The cracks also extend to how the two parents respond to the new reality with monsters. Emma channels an eternal human hubris with her belief that the likes of Godzilla can be controlled and she develops a special sonar device that can communicate and manipulate the monsters. Mark, on the other hand, wants all monsters destroyed.
And yeah, more monsters have shown up, emerging in response to man’s ravaging of the environment to restore balance. But nature’s ways are not quick enough for some. Enter Charles Dance’s Colonel Alan Jonah, a former British Special Forces veteran turned “eco-terrorist” who seeks to tilt the scales in the monsters’ favour and spark a mass cull of humanity as punishment for how we have treated the environment. In simple terms, he is a Thanos stan.
The key to Jonah’s plan is the awakening of the three-headed dragon Ghidorah, sizzling with elemental fury and ready to challenge Godzilla as earth’s alpha predator. The monsters are clearly the conduit of this film’s core delights; both visually and intellectually.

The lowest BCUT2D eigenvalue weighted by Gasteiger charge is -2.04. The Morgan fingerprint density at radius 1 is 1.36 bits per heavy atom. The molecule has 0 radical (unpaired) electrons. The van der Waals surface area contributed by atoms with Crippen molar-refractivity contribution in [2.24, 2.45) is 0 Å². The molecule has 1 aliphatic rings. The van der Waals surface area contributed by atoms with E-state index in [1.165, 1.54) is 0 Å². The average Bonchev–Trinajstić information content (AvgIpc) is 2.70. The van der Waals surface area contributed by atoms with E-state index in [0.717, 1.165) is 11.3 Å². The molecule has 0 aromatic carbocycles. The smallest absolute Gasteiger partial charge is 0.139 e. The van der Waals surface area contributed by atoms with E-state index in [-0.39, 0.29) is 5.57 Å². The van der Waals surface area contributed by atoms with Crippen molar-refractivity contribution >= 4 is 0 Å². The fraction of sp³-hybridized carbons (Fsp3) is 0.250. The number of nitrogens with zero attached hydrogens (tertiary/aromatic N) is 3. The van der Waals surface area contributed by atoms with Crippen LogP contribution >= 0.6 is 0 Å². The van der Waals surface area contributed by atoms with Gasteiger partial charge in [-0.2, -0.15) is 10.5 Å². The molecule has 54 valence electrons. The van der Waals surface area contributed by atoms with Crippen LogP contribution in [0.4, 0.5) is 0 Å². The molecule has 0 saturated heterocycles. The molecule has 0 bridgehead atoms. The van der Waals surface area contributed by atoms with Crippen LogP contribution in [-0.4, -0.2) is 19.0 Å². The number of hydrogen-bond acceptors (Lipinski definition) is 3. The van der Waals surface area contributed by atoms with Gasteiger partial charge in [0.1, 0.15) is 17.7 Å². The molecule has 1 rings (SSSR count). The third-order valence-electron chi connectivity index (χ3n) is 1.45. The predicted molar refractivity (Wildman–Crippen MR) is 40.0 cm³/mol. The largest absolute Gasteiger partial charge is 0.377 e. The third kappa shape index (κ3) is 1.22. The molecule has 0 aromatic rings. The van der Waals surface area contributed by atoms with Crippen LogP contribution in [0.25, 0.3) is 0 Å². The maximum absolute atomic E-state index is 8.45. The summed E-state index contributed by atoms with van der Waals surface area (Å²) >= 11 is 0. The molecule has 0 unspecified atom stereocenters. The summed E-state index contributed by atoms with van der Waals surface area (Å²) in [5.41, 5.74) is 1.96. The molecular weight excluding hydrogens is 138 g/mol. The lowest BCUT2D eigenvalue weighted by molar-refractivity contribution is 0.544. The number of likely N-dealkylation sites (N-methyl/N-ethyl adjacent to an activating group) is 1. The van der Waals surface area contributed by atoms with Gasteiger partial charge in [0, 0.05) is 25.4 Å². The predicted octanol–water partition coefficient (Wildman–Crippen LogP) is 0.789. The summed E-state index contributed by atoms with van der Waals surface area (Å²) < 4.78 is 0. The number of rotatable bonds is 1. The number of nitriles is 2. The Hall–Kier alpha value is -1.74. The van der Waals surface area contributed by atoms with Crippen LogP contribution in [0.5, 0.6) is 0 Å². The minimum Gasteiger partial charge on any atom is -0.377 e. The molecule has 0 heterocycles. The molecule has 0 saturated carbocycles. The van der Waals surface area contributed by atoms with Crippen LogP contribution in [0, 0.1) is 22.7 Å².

Christian themes weigh heavy in the conception of Godzilla’s clash with Ghidorah. The fine details have you wondering if the three-headed beast is the returning messiah to judge the race that actively worked against the standards of Eden. Overthink things (like I did) and its clear Godzilla is flying the banner of mother earth in that way Darron Aronofsky assigns some agency to nature in ‘mother!’. In the other corner is Ghidora, who stands in as the next incarnation of the humanity-ending floods.
Crazy? Probably, but hear me out. Consider the significance of Ghidora’s three heads, part of the same body but still distinct, and how they clearly channel the trinity; particularly in when one head is chomped off but regenerates like a certain someone we know. Then there’s the point about Ghidora being otherworldly; haven fallen from the skies. The monster has been treated with a terrifying reverence reserved the most fearsome of entities whose name is not to be spoken in vain. Throw in the breathtaking shot the ravaging Ghidora perched on an erupting volcano with a cross in the foreground and the sermon is complete.